DES MOINES, Iowa – Mary Elliott got the call for help on a Monday night. A "suicidal male teen" was at a convenience store, not far from his high school.
When she arrived, Elliott — a nurse on Des Moines' crisis response team (search) — found the young man still dressed in the suit he'd worn that day to the funeral of another teen who'd killed himself. He was relatively calm and, at first, denied he was considering suicide.
But by the end of the night, he told Elliott even more than she'd anticipated: He wasn't the only one who felt like ending his life. And while he did so reluctantly, he gave her names of eight other teens from his high school who also talked about suicide — and, in some cases, even said how they'd do it.
"All of this is too much for a kid to handle," she remembers him repeating several times that night.
In the days that followed, media reports referred to a suicide "pact." But those who eventually spoke with the other young people said there was never anything written or signed.
It was, they say, a loose verbal agreement — "I'll do it if you do it" — that some of the teens seemed to take more seriously than others.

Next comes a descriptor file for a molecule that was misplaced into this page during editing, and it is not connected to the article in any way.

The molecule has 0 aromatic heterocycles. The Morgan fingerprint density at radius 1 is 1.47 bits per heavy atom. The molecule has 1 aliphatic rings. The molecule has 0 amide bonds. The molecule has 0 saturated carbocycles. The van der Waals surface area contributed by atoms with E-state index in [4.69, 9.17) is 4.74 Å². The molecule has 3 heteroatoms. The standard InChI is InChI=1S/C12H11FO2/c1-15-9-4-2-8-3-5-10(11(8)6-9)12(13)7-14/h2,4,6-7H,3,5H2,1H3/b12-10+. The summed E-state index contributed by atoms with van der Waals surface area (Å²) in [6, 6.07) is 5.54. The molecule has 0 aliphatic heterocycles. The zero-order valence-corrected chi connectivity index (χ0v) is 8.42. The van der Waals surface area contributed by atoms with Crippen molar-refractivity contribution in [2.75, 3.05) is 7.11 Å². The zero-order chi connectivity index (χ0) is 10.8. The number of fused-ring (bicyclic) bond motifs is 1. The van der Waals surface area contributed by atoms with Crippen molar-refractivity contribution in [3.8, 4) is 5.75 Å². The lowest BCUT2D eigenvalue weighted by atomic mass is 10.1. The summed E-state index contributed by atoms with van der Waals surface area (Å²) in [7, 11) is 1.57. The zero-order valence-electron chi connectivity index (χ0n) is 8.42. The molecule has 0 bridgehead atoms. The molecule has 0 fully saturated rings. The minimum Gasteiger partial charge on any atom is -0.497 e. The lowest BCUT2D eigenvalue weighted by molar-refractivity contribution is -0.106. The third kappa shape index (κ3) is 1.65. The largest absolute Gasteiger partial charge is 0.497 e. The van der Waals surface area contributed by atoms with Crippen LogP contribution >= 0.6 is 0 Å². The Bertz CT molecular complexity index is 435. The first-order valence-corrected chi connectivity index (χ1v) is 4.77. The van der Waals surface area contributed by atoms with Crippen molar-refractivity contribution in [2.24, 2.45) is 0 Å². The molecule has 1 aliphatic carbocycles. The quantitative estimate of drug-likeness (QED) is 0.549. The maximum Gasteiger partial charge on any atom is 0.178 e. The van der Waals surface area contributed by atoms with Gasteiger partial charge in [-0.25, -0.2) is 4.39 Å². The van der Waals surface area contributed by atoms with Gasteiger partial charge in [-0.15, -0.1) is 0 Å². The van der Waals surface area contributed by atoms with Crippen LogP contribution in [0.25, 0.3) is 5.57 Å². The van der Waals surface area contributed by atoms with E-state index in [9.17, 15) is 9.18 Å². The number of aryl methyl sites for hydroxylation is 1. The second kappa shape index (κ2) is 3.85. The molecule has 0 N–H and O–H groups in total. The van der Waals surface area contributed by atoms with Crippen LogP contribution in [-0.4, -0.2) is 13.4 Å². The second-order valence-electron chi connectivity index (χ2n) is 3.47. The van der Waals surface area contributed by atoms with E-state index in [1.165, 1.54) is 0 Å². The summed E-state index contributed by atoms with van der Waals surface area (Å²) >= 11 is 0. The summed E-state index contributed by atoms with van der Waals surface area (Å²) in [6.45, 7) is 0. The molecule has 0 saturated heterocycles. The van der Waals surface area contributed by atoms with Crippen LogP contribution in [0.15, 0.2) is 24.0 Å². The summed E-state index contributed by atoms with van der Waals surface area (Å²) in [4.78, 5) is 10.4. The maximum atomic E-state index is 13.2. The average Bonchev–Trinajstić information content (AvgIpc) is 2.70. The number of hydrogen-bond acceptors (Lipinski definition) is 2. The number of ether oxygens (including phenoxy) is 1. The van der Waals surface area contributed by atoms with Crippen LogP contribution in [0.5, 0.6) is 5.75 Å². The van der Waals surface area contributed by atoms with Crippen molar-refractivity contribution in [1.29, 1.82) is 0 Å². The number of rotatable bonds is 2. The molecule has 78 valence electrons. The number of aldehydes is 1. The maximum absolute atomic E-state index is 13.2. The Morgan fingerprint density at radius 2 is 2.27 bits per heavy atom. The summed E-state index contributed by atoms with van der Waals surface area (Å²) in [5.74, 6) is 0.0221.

Whatever the case, the events of that night left many in Des Moines shaken — and have since prompted discussions about how to best deal with a problem that plagues communities nationwide. In Iowa, suicide is the second leading cause of death for those age 15 to 24, after car crashes. Nationally, it ranks third for that age group.
"These kids don't understand, really, that suicide is final — and that prom will go on without them, the football game will go on. Life will go on without them," says Dave Spieker, another crisis response nurse who was on duty that October night.
As the midnight hour approached, both he and Elliott met with school officials to pore over registration records and yearbooks to come up with a more complete list of names and addresses.
The details they'd been given were sketchy. They knew all the students attended Lincoln High School. But often, the young man gave only first names. And in one case, he couldn't remember a girl's name — only that she had "red hair."
Still, the crisis team and school officials knew they had to act quickly.
It had already been a rough fall for the 2,100-some students at Lincoln High, a stately red brick building surrounded by oak trees in a neighborhood of modest homes.
In September, three male students died in a single car crash, leaving the young driver — the lone survivor — charged with vehicular homicide.